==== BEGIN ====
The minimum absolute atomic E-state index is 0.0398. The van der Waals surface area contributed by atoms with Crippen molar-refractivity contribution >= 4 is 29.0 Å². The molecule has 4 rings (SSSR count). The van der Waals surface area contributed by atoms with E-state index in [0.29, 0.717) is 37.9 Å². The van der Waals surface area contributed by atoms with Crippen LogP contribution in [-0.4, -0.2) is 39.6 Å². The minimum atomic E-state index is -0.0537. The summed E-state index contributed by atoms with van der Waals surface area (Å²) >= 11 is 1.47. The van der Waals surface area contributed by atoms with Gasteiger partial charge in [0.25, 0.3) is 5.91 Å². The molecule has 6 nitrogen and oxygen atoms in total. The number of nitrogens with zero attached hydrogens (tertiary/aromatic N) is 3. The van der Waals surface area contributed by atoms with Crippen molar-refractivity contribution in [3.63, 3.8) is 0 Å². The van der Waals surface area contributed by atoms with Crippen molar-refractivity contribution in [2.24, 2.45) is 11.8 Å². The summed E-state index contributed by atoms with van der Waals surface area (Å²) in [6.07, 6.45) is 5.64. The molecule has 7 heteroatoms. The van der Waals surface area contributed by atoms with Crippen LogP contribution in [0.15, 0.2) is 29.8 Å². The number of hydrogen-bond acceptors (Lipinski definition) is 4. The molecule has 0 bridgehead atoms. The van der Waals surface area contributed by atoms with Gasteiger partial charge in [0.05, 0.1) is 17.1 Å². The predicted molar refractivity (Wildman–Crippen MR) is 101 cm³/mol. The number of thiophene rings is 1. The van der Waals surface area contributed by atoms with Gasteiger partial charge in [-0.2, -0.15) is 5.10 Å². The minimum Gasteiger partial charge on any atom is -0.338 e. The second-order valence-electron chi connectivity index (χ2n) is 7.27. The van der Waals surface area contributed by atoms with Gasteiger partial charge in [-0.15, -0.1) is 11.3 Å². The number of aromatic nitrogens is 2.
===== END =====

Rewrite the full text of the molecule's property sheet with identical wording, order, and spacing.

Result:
The minimum absolute atomic E-state index is 0.0398. The van der Waals surface area contributed by atoms with Crippen molar-refractivity contribution >= 4 is 29.0 Å². The molecule has 4 rings (SSSR count). The van der Waals surface area contributed by atoms with E-state index in [0.29, 0.717) is 37.9 Å². The van der Waals surface area contributed by atoms with Crippen LogP contribution in [-0.4, -0.2) is 39.6 Å². The minimum atomic E-state index is -0.0537. The summed E-state index contributed by atoms with van der Waals surface area (Å²) >= 11 is 1.47. The van der Waals surface area contributed by atoms with Gasteiger partial charge in [0.25, 0.3) is 5.91 Å². The molecule has 6 nitrogen and oxygen atoms in total. The number of nitrogens with zero attached hydrogens (tertiary/aromatic N) is 3. The van der Waals surface area contributed by atoms with Crippen molar-refractivity contribution in [3.63, 3.8) is 0 Å². The van der Waals surface area contributed by atoms with Crippen molar-refractivity contribution in [2.24, 2.45) is 11.8 Å². The summed E-state index contributed by atoms with van der Waals surface area (Å²) in [6.07, 6.45) is 5.64. The molecule has 7 heteroatoms. The van der Waals surface area contributed by atoms with Crippen LogP contribution in [0.15, 0.2) is 29.8 Å². The number of hydrogen-bond acceptors (Lipinski definition) is 4. The molecule has 0 bridgehead atoms. The van der Waals surface area contributed by atoms with Gasteiger partial charge in [0.05, 0.1) is 17.1 Å². The predicted molar refractivity (Wildman–Crippen MR) is 101 cm³/mol. The number of thiophene rings is 1. The van der Waals surface area contributed by atoms with Gasteiger partial charge in [-0.2, -0.15) is 5.10 Å². The minimum Gasteiger partial charge on any atom is -0.338 e. The second-order valence-electron chi connectivity index (χ2n) is 7.27. The van der Waals surface area contributed by atoms with Gasteiger partial charge in [-0.15, -0.1) is 11.3 Å². The number of aromatic nitrogens is 2.